Clinicians worldwide rely heavily (almost 70%) on the laboratory results, for diagnosing the illness, recommending the appropriate treatment and follow-ups. Hence it becomes an onus on laboratorians like us, to give an early and precise diagnosis. With highly infectious diseases like Tuberculosis (TB), it is all the more important to diagnose the patient at the earliest, for initiating appropriate treatment, thereby breaking the chain of spread. 

Despite remarkable advances made over the recent decades, to control this debilitating and life-threatening disease, gaps still exist in its complete eradication. Approximately 3 million people with TB are deemed ‘missing’ due to under-diagnosis and under-reporting to national TB surveillance programs. In order to achieve the goal of TB eradication by 2030, the World Health Organization (WHO), appeals to trace these missing millions. The picture is more complex, due to the emergence and rapid spread of multi-drug-resistant TB (MDR-TB) strains.
Being a laboratorian, we always strive to give the required diagnostic information by developing and utilizing tests with high sensitivity and specificity. Sensitivity of a test is the probability (in percentage) that the sample tests positive given the patient has the disease, whereas specificity is the ability of the test to detect a true negative case. Initially the diagnosis of TB was mostly carried out by smear microscopy and imaging techniques which were not as effective as the gold-standard culture drug- susceptibility test (DST). However, DST being time-consuming, molecular assays which are based on the DNA (genetic material) isolated from the TB bacilli like line probe assay (LPA) and GenXpert, TruNAATs and sequencing were introduced in the recent decades. GenXpert, a revolutionary method, facilitated in rapid detection of presence of TB causing pathogen Mycobacterium tuberculosis (MTB) and also identified the presence of rifampicin drug resistance. However, since MTB managed to acquire resistance towards other drugs other assays such as LPA were utilized as it could detect the resistance towards first-line and second –line anti-TB drugs. The LPA’s are based on binding of the mycobacterial DNA to probes which were specific to certain regions only and so there was always the possibility of missing some resistant strains which were harbored in the patient. Taken as a whole, these diagnostic tests though very sensitive and specific, lacked completeness and thus have limited use. Over the period, the TB pathogen still manages to evolve resistance towards most of the drugs being used against it and this poses a great dilemma to the laboratorians as well as the clinicians, not to forget the patients dealing with it first-hand! These issues led to the introduction of sequencing method into TB diagnosis.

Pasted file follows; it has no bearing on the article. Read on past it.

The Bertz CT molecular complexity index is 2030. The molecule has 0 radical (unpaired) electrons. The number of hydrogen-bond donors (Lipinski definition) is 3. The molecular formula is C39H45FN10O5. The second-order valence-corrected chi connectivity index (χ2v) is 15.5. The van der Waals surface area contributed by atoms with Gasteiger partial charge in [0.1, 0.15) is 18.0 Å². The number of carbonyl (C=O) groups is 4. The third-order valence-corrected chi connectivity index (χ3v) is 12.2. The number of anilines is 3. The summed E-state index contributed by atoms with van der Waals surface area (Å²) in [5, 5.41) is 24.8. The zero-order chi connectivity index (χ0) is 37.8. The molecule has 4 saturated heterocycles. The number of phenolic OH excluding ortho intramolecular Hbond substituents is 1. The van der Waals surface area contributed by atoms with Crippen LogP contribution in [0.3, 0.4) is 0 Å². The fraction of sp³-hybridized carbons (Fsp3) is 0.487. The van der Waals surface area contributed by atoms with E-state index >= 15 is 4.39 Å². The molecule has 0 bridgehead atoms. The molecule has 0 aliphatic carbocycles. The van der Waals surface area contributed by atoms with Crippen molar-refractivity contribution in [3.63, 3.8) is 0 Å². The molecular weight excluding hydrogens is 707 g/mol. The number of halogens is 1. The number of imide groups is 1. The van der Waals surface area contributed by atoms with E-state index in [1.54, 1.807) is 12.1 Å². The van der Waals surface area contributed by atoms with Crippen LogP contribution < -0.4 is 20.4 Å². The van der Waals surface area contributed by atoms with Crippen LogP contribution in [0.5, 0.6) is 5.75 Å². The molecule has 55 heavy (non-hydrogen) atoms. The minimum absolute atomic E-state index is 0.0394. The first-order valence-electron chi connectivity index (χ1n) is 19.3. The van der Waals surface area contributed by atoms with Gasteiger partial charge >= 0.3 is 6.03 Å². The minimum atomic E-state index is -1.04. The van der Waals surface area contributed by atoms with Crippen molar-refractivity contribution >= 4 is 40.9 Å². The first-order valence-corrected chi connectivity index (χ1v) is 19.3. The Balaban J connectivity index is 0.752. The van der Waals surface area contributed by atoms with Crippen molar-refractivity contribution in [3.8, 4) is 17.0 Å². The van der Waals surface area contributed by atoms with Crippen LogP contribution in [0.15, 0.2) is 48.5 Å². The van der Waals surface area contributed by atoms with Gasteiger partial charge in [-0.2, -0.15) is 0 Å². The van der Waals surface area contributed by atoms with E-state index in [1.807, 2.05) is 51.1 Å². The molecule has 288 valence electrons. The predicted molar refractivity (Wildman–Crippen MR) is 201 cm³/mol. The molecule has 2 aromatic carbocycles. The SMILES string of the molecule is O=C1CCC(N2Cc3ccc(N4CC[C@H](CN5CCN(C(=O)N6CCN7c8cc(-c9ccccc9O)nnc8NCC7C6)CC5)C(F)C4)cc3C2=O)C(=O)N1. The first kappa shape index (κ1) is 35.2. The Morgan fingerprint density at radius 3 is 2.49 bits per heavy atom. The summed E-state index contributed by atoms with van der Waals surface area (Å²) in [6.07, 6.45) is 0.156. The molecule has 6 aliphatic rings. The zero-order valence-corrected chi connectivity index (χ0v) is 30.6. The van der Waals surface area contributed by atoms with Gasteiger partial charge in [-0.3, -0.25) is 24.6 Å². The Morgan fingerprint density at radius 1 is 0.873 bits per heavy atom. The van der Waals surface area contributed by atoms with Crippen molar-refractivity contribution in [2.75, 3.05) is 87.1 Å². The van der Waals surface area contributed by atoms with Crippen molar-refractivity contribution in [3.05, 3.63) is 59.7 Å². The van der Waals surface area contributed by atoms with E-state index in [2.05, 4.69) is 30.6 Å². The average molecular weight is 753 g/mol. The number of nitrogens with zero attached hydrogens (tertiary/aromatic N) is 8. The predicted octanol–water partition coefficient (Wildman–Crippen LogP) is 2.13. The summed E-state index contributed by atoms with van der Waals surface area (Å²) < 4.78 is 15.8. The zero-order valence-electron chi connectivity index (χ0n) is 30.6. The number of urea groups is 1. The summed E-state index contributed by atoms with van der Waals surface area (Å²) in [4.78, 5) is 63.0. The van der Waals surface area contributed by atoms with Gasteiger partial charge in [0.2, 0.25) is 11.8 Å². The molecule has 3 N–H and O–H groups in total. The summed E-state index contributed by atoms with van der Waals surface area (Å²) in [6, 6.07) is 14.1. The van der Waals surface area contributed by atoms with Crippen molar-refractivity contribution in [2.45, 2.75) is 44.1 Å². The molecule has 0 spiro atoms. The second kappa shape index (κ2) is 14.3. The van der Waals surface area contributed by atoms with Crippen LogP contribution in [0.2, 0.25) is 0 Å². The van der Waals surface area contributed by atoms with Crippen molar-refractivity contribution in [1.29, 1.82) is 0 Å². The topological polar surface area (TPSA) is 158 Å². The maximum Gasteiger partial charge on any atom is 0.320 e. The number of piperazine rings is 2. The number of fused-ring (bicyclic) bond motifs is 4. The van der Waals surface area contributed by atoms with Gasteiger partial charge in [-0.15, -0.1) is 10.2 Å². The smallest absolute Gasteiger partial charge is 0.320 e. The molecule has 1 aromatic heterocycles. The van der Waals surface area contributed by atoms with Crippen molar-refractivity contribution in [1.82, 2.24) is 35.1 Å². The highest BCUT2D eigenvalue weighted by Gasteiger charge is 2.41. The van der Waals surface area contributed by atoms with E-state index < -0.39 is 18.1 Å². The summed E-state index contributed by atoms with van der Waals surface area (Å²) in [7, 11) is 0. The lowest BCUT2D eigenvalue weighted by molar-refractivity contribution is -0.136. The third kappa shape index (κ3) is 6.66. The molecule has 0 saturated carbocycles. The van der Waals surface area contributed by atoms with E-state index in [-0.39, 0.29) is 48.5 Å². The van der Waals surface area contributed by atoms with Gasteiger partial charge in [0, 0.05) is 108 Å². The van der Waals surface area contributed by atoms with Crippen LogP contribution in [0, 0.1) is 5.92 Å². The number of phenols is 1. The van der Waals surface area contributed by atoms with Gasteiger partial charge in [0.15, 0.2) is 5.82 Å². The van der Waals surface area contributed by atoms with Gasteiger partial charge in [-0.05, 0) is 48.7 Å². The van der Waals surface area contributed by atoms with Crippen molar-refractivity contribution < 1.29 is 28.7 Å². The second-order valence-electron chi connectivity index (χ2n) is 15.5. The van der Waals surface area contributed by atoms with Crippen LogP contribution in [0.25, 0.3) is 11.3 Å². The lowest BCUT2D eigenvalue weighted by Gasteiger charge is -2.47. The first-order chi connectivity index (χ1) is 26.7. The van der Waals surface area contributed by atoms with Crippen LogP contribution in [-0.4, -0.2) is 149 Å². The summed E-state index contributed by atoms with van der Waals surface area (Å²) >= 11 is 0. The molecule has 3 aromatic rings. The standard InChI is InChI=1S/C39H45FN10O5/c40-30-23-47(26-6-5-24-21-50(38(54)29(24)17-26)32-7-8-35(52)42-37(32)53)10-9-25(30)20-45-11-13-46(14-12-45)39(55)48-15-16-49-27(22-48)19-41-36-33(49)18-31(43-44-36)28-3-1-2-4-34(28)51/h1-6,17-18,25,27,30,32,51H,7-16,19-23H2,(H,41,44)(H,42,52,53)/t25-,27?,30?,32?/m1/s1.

What do we know about sequencing?

Since the discovery of DNA, way back in 1953, research and diagnostic fields have progressed immensely. The nucleotide sequence of DNA often called the alphabet of life (adenine, guanine, cytosine, thymine) carries the information regarding the gene, that can give better understanding of its functions. Any change from the normal sequence, gives rise to mutation and these occurring in the MTB genome, causing emergence of various drug-resistance. Identifying these mutations is vital for understanding how the disease progresses.    

The most recent development in sequencing method called as next generation sequencing (NGS), which is based on the same premise of DNA sequencing albeit in a high through-put manner (that means it can sequence several genes as well as several samples at the same time) has rapidly moved into our laboratories. 

NGS can facilitate rapid diagnosis compared to the traditional practices and provide detailed and accurate sequence information. Using this technology, the entire genome of the Mycobacterium or the whole genome can be scanned to look for mutations in all the genes through which the TB drugs act (WGS is used as an acronym for whole genome sequencing).  WGS can rapidly and comprehensively identify the culprit and the underlying drug-resistance mechanism for both existing and novel drugs and that too in a single run! Since the entire DNA is being sequenced, the WGS also gives me really important information if there are more than one pathogen known as co-infection or if there are two different types of the Mycobacteriun strain itself (mixed infections) and it could be that one of them is sensitive and one is resistant in the same individual. Some of the previously mentioned tests are unable to pick this and often can result in poor treatment outcomes as optimally effective drug will not be given to this individual.  

As a laboratorian I now rely on TB-whole genome sequencing to give rapid, comprehensive, detailed diagnosis and drug resistance profile.  This way I am contributing to achieving our goal to ENDTB soon and I foresee this reality as more and more laboratories are adopting this technology to give crucial information about drug resistance in TB patients.